Ordinary Sunday 18 Ecclesiastes 1:2, 12-14, 2:18-23 Luke 12:13-21
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Vanity of vanities and all is vanity! The Qoheleth, the teacher in Ecclesiastes declares. An elusive character, a teacher, perhaps more accurately one who summons and speaks to a gathering. The teacher, the Qoheleth’s assertion to be a Davidic king who ruled over Israel in Jerusalem is to intimate he’s Solomon. Sufficient scholarly doubt over this suggests this is most likely a ruse for credibility rather than a reality. “Vanity of vanities. All is vanity!” is his catch cry. “This too is vanity” is threaded through today’s reading. Vanity but perhaps not quite as we understand the word today. The “literal sense … is probably ‘breath of wind’ but it’s more often used metaphorically, to suggest transience, uselessness or deceptiveness. A comparable phrase in Hosea suggests ‘pursuing the wind’ it’s probably used to evoke the sense of the frustration inherent in attempts to achieve the impossible.”
Seeking meaning, understanding, reason and rationale for the life and experience of the human journey of life, is it a chasing after the wind? For whether you’re rich or poor, good or evil, blessed or cursed the sun shines, the rain falls on each the same. We each come to life and we each die, of this we are certain “the same fate befalls each of them.” And much of life is toil. Life is hard, not relentlessly or mercilessly so, for there are times of joy, gladness and celebration. Yet for the large part life is experienced as plain plodding persistence.
So we look back upon the trail of our life and seek to discern a pattern to it. To gain sense that we, through life, have gained, grown, accumulated some measure of, what shall we say – wisdom? Some sense we've had purpose, that there's meaning to the sum of it, to the sum of us. We attribute qualities to our achievements, to where we have come, from where we began, as does the teacher of Ecclesiastes. That all our toil has merit because it’s been done with wisdom, knowledge and skill. For longevity, that all our effort, revealed in what we've produced, created, generated, is rewarded when those it passes to also live this way so honour the value and effort of our sincere, hard wrought labour. We desire for the sum of our time of striving, of our life to count for something, somehow. To have our value affirmed, known, revealed in the sum of our parts, in what we've acquired through our striving labour, through living righteously and honourably.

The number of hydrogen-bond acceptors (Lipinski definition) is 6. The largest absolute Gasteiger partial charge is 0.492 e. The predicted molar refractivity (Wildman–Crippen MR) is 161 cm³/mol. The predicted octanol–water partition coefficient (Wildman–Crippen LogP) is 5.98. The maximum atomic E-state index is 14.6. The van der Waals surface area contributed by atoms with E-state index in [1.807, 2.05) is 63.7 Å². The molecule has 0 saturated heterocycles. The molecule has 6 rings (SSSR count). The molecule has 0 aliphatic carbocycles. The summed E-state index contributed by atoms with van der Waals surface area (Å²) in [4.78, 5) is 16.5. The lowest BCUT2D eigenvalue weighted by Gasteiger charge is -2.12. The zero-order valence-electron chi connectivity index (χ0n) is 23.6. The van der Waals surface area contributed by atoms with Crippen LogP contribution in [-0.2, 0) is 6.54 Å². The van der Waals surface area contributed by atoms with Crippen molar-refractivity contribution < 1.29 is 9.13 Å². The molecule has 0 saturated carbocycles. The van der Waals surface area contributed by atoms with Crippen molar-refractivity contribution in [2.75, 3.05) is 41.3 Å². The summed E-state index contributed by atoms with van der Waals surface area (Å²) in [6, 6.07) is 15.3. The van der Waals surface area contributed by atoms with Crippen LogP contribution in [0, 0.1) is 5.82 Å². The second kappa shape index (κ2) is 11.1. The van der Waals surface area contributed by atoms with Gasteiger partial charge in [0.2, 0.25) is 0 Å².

And yet, uneasily, we also know that when we die all we've gained, amassed, will pass from us to those who did not earn it. And we’ve no control, no way of knowing or determining the character of those who’ll gain from our toil. We also know, uncomfortably, that there are those who live amassing, gaining little or nothing. Who live perhaps dissolute and dishonourable lives under the same sky as us, the same sun and the same rain. They too have lived and will die and the memory of them will, like ours, pass.
Vanity of vanity and chasing the wind, how are we to live with this being so, how are we to live?
Such echo of this resounds in today's gospel. We might be accustomed to hearing this parable as a remonstration against wealth, against the amassing of resources beyond our need. And this may well be a part of the deal. Yet the focus seems to me to be more upon the rich man’s self-understanding. About the choices he makes based on his understanding of what secures him, what tells him who he is, what bestows upon him value and worth. The way the story is told this rich man understands he and his life are described, valued, known and successfully secured by the sum of his wealth. So yes, for sure, excessive wealth is part of the picture – somewhat incidental, yet curiously telling.
Wealth is a potent measure of success in our society, as doubtless it was in the time of Ecclesiastes. Wealth’s a measurable thing. In its varied forms it’s a resource for trading with in life so we could see it simply as a convenience, a necessity. However it’s also become a primary means by which we measure ourselves, by which we compare ourselves one to another.